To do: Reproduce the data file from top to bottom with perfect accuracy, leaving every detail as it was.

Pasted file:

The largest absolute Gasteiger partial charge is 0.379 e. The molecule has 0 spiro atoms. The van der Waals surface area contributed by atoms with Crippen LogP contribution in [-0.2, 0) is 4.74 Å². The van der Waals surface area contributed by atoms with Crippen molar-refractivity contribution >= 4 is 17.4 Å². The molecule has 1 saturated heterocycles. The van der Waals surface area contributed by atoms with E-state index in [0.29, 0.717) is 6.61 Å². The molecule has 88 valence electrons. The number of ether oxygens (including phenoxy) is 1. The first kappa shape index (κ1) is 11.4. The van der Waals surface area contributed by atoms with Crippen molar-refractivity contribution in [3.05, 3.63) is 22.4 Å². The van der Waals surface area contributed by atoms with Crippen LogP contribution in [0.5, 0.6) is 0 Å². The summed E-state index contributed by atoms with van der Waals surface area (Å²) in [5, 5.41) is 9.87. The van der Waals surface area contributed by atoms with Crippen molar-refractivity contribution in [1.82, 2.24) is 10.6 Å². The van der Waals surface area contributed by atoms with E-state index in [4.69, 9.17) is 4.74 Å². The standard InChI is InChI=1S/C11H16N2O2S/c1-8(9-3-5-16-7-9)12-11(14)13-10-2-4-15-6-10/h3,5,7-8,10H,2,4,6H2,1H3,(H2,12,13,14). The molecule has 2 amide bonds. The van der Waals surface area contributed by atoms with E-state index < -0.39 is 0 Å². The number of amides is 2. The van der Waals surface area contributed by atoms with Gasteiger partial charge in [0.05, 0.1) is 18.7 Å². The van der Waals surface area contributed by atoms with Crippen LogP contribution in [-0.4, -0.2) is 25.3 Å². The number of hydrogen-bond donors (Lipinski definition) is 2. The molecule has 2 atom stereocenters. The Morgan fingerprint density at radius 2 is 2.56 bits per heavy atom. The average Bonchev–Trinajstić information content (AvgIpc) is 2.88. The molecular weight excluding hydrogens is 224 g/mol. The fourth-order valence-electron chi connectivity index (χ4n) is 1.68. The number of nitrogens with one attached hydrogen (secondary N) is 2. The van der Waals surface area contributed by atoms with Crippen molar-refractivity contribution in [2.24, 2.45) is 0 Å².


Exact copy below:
The largest absolute Gasteiger partial charge is 0.379 e. The molecule has 0 spiro atoms. The van der Waals surface area contributed by atoms with Crippen LogP contribution in [-0.2, 0) is 4.74 Å². The van der Waals surface area contributed by atoms with Crippen molar-refractivity contribution >= 4 is 17.4 Å². The molecule has 1 saturated heterocycles. The van der Waals surface area contributed by atoms with E-state index in [0.29, 0.717) is 6.61 Å². The molecule has 88 valence electrons. The number of ether oxygens (including phenoxy) is 1. The first kappa shape index (κ1) is 11.4. The van der Waals surface area contributed by atoms with Crippen molar-refractivity contribution in [3.05, 3.63) is 22.4 Å². The van der Waals surface area contributed by atoms with Crippen LogP contribution in [0.5, 0.6) is 0 Å². The summed E-state index contributed by atoms with van der Waals surface area (Å²) in [5, 5.41) is 9.87. The van der Waals surface area contributed by atoms with Crippen molar-refractivity contribution in [1.82, 2.24) is 10.6 Å². The van der Waals surface area contributed by atoms with E-state index in [4.69, 9.17) is 4.74 Å². The standard InChI is InChI=1S/C11H16N2O2S/c1-8(9-3-5-16-7-9)12-11(14)13-10-2-4-15-6-10/h3,5,7-8,10H,2,4,6H2,1H3,(H2,12,13,14). The molecule has 2 amide bonds. The van der Waals surface area contributed by atoms with E-state index < -0.39 is 0 Å². The number of amides is 2. The van der Waals surface area contributed by atoms with Gasteiger partial charge in [0.05, 0.1) is 18.7 Å². The van der Waals surface area contributed by atoms with Crippen LogP contribution in [-0.4, -0.2) is 25.3 Å². The number of hydrogen-bond donors (Lipinski definition) is 2. The molecule has 2 atom stereocenters. The Morgan fingerprint density at radius 2 is 2.56 bits per heavy atom. The average Bonchev–Trinajstić information content (AvgIpc) is 2.88. The molecular weight excluding hydrogens is 224 g/mol. The fourth-order valence-electron chi connectivity index (χ4n) is 1.68. The number of nitrogens with one attached hydrogen (secondary N) is 2. The van der Waals surface area contributed by atoms with Crippen molar-refractivity contribution in [2.24, 2.45) is 0 Å².